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This is a Cross Publication. It is a practicing physicians view on an approach to how  physicians may choose to deal with the 26 million that will not be insured...

The New Requirements of the Old Ethics:A perspective by Marc Tunzi MD.[*1.]
Reprinted From a: Hastings Center Report. 2013;43(2) [*2.]  as published in Medscape.
Note: Medscape articles are available on line to its members only.
When I [Dr.Tunzi] was a kid, I used to play the "Where am I?" game. Maybe you did, too. You know: I am in my house; in Salinas, California; in the United States of America; in the world; in the solar system; in the universe. These days, I play a "Who am I?" game: I am a husband, father, and friend; an American; a Catholic and a Democrat—though I often disagree with the official positions of both affiliations; a family physician for twenty-five years and a family medicine residency faculty member for twenty years; a newly minted, Master's-trained clinical ethicist; I staff a volunteer homeless clinic once a week.
Integrating these identities is a challenge. My expertise enables me to see connections among issues that others sometimes do not see. In that context, I believe that U.S. health reform will raise many familiar ethical issues over the next several years—old issues in new forms. One of these is the fate of individuals who will still be uninsured after implementation of the Patient Protection and Affordable Care Act.
According to the Congressional Budget Office, there are 56 million uninsured people in the United States. About 30 million will be eligible for coverage via PPACA—roughly half via an expanded Medicaid program and half via the health insurance exchanges; 26 million will not be covered.[1]
And then what?
There are not enough primary care physicians to provide care for those who will have health insurance. Private medical practices will absorb many of the "exchange half" of the newly insured, but they cannot care for all of them. Public medical administrators will cry, "No money, no mission," promising to expand access quickly but focusing first on the "Medicaid half" of the newly insured in order to compensate for lost block grant revenue that will be redirected to supporting PPACA. Those who still lack coverage will likely find access unavailable.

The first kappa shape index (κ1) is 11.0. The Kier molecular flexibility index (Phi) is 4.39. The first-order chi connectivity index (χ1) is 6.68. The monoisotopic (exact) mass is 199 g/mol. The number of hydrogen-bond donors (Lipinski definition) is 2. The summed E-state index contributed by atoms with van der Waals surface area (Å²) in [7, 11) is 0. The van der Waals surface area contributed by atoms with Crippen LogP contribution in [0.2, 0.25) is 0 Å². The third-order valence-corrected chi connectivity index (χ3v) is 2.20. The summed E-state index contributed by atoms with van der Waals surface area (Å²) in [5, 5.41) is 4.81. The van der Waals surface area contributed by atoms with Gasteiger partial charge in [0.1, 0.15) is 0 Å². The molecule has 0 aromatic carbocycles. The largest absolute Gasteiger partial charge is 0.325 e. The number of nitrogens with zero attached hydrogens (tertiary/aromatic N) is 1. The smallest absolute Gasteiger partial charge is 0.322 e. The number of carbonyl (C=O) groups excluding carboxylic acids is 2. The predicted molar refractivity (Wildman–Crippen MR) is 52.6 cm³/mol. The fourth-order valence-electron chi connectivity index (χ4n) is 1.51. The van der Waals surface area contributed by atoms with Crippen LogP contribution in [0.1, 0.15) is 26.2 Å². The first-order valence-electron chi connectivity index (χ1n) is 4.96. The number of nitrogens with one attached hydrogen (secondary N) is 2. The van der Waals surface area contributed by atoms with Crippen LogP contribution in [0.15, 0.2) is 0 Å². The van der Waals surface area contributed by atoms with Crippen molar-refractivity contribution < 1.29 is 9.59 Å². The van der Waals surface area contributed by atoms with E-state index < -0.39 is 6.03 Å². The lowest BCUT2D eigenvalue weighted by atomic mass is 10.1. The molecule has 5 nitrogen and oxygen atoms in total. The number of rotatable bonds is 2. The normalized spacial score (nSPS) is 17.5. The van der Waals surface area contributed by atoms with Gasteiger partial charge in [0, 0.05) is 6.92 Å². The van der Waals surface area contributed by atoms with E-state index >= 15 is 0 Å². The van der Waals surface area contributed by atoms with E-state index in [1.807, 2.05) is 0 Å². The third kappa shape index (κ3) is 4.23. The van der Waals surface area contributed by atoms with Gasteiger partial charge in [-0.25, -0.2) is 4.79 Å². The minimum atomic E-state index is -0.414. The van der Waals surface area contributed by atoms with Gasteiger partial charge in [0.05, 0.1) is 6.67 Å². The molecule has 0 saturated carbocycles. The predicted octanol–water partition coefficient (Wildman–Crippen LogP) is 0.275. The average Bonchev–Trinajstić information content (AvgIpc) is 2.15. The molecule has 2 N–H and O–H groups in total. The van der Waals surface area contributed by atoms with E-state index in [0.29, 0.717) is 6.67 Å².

The future uninsured will include both undocumented residents and U.S. citizens who work without employer-based insurance and would rather risk a fine ($695 per person) than purchase coverage via health insurance exchanges, regardless of federal tax credits. An informal poll of my adult children's friends confirms this. One explained, "I finally got a job—no benefits—and can barely support myself. Pay for health insurance? In a couple years."
This old "new" issue has an old "new" solution. The American Medical Association was founded in 1847 to serve and protect both patients and competent physicians. The AMA is seen as the first organized professional group, and physicians as the first professionals: highly trained individuals with a "social contract" to provide good service to their communities in exchange for the privilege of establishing their own license and peer review standards and maintaining status and income. The AMA Code of Medical Ethics directs physicians to promote "access to medical care for all people" and to "share in providing care to the indigent."
What does this social contract mean? What are we to say to our patients and communities? How are we to act? An informal poll of my colleagues suggests that we do not agree on these behaviors. One told me, "I have worked very hard to get to where I am today, and I work very hard taking care of my patients. What do you want from me?" But I think physicians' contract with society is real: we have real social benefits, and real obligations. We work hard, but we have not gotten to where we are by ourselves, and as a group, we have weathered the current economic crisis incredibly well.
I propose that a minimum standard of public service activities be defined and required by all U.S. medical specialties in order to maintain board certification and/or professional society membership. These standards could be met by minimum hours of service to public-sector patients and the uninsured, by public advocacy work for universal access to medical care, or by other activities publicly advocated by each specialty. Public service activities should be tracked and reported, like continuing medical education hours.
The question for physicians (now) is this: Who are we?
 References: Congressional Budget Office, "Updated Estimates for the Insurance Coverage

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